With these trends and market shifts, it is no surprise to see new multifamily construction really accelerate in recent years. Slightly less than half of all new construction permits in the Portland Metro over the past three years have been multifamily. This is the largest share since the late 1980s.

One interesting and possibly troubling issue is that almost all of the new construction is coming at the top end of the market. Examining rents across the MSA from Multifamily NW reveals that average rents for all types of apartments are in-line with the median incomes for nonfamily households (usually roommates). That’s good news and furthermore, the graph above shows rents in the 25-30 percent of income range, which is not exceptionally high for most households. Of course these are region wide averages and some locations are much higher than others.

However, the new apartments, which are largely located in close-in and sought-after neighborhoods, are coming in at twice the average price per square foot. Overall these units require incomes that are 2-3 times the median nonfamily income to keep at an affordable share of income. Such incomes are in the $60,000 to $90,000 range. See slide 16 below. Even so, these new developments are filling up.

One key question moving forward is how, exactly, these new units will impact the broader market. The academic literature is somewhat mixed in terms of how new construction filters through the existing housing stock (or doesn’t as the case may be). However many of these papers assume new construction is built at the price point needed in the market. In today’s environment, these high rents are needed to obtain financing for building the apartments in the first place. It will be important to continue to monitor these trends to see how rents, and the various sub-markets (by price or by location) respond in terms of overall affordability.

Part 1 discussed the housing bubble’s impact on ownership. Part 2 covered underlying trends in construction and demographics. Part 4 provides an outlook.

Below are the full set of slides from our office’s housing work, including both upcoming material and many additional graphs and figures.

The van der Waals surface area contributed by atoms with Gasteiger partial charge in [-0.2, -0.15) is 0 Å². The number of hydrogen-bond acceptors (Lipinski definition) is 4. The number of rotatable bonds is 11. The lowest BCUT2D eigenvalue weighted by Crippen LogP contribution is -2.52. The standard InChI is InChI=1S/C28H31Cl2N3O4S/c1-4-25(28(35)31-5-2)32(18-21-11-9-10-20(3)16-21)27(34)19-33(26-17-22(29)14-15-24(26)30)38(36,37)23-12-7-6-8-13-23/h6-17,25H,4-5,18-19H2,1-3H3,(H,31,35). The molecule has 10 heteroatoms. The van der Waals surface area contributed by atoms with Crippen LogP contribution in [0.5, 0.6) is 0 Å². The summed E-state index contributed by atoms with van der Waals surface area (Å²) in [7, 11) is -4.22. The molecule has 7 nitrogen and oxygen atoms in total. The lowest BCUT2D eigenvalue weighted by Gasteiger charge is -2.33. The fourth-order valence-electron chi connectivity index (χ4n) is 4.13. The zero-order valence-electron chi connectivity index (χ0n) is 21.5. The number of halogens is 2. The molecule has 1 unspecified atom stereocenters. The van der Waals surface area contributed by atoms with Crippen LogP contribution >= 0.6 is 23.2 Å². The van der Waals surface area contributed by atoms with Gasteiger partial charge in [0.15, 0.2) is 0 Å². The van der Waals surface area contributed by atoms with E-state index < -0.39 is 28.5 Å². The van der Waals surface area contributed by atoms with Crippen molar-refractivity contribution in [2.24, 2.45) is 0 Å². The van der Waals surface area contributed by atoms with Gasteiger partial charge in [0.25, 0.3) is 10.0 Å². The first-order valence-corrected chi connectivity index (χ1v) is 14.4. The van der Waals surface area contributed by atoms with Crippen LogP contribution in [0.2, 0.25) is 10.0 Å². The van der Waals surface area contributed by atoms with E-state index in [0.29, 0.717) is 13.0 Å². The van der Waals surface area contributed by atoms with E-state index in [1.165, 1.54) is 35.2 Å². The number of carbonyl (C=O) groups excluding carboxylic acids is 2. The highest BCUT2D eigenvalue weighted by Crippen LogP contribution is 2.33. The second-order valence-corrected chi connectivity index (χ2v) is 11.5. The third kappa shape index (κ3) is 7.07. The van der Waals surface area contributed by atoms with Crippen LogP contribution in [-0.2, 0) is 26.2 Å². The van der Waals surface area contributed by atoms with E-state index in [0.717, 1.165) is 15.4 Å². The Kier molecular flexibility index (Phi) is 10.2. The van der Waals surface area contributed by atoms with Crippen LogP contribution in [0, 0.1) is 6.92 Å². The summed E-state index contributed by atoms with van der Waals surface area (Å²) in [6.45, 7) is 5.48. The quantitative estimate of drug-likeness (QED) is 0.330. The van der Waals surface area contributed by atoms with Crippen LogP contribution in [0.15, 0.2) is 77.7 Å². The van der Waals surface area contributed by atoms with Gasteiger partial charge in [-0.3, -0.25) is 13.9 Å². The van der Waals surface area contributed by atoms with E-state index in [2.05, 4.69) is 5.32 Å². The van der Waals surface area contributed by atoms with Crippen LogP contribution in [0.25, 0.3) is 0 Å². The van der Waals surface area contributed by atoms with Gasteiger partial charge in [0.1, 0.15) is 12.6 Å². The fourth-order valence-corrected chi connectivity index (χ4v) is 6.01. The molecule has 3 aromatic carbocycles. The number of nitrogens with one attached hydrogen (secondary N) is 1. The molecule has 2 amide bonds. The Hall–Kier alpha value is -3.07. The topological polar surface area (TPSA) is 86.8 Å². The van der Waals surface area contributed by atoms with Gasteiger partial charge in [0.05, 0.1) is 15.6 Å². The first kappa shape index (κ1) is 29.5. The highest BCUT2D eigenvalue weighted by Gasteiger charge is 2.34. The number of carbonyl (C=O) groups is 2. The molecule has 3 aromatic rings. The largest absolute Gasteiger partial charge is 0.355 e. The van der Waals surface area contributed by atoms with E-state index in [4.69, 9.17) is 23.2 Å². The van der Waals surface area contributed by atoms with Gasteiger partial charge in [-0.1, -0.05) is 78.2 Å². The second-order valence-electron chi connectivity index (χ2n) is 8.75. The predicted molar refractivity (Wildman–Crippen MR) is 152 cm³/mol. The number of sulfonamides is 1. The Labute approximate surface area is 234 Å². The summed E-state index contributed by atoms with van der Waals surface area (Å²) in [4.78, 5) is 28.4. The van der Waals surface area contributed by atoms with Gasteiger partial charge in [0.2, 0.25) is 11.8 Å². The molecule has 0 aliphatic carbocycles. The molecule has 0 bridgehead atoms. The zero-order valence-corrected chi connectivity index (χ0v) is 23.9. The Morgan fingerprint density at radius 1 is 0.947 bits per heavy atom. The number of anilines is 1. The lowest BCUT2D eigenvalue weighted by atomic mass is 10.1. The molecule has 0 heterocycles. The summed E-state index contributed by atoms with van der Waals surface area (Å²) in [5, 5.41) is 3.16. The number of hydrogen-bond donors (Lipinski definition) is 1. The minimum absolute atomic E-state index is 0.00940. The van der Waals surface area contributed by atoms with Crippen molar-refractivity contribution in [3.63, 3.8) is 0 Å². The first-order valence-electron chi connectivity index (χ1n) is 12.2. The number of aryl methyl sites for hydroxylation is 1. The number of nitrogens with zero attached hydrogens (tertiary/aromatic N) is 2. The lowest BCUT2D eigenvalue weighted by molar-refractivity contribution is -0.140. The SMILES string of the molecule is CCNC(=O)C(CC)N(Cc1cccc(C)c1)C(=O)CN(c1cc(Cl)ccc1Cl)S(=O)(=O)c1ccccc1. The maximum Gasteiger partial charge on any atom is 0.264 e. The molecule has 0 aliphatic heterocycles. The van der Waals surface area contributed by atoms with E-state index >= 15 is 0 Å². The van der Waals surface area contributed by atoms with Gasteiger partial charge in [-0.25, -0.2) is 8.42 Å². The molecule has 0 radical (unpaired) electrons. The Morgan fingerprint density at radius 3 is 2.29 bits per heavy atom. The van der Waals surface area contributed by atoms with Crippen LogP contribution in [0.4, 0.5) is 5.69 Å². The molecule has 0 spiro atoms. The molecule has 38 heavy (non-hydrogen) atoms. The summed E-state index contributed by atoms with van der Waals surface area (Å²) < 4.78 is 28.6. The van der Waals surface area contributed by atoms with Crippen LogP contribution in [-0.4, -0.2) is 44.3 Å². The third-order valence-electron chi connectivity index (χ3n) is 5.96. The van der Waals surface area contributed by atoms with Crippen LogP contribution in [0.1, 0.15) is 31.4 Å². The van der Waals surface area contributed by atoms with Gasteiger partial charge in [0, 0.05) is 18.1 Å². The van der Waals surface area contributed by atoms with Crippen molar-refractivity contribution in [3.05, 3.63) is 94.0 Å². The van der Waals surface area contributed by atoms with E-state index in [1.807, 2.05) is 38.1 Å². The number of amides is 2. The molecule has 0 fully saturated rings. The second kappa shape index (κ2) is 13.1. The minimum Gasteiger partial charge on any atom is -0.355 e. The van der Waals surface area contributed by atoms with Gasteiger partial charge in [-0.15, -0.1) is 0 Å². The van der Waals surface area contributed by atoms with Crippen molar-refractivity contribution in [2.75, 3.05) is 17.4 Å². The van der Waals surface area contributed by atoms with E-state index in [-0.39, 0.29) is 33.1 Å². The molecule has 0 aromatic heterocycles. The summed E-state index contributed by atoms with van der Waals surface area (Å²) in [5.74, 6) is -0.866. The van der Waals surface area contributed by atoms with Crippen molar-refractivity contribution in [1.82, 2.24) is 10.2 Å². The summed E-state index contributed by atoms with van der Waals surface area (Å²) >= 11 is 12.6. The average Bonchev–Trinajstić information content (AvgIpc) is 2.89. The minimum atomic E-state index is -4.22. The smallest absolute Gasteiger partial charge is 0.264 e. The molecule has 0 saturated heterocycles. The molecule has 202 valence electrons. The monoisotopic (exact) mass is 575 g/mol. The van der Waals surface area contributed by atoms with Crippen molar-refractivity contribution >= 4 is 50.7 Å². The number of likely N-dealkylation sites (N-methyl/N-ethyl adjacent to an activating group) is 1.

Posted by: Josh Lehner | October 29, 2014

Portland Housing Pt 2: Construction and Demographics

The Portland housing market is tight. Increased demand, with higher household formation and population growth, coupled with limited supply currently on the market are driving prices higher for both ownership and rental units. The median price of homes sold in the metropolitan area is effectively back to housing boom peak numbers, per RMLS. The rental vacancy rate is among the lowest in the country and prices are at an all-time high. The housing bubble, obviously, had a tremendous impact on the market and the bust has been disproportionate to the boom. While new construction has picked up in recent years, it has yet to fully regain the lost ground during the downturn, relative to underlying population growth. The good news is as housing supply continues to increase, eventually it should put downward pressure on prices, raising affordability.

In a 4 part series focusing on the Portland Metro, our office’s new housing work covered the bubble’s impact on ownership by year and by neighborhood in Part 1. Today, Part 2 covers underlying trends in housing supply and demand. Part 3 will go over housing affordability in Portland, while Part 4 will provide an outlook.


Beyond the housing bubble’s impact on prices and ownership in the past decade, it has tremendous impact on the level of new construction. However, unlike the U.S. as a whole, the Portland MSA actually did not overbuild very much during the boom, relative to underlying population gains. The graph below shows the number of housing permits per population change. The average over the 1980-2004 period was one housing permit for every 2.3 person increase in population. This is somewhat lower than the number of people per household as reported in the 2000 Census (2.51 statewide, 2.56 in Portland). Even so the ratio did not increase much during the housing boom. This indicates that the level of new construction in the region was not far out of line with historical patterns, relative to the fact that more and more individuals continued to move to the region.

HousingPermitsPop

While there was not much overbuilding during the bubble in Portland, the housing bust has clearly been disproportionate to the boom. Relative to the population gains to the metro area, a rough accounting from 2000 through 2013 finds that the number of new housing units built is about 2/3 to 1 year behind historical patterns. 2014 is so far on pace to be similar to 2013. While this under building relative to population growth is certainly manageable with a few years of stronger housing starts, it does indicate the housing market today is likely supply constrained, helping to drive prices higher for both ownership and rental units.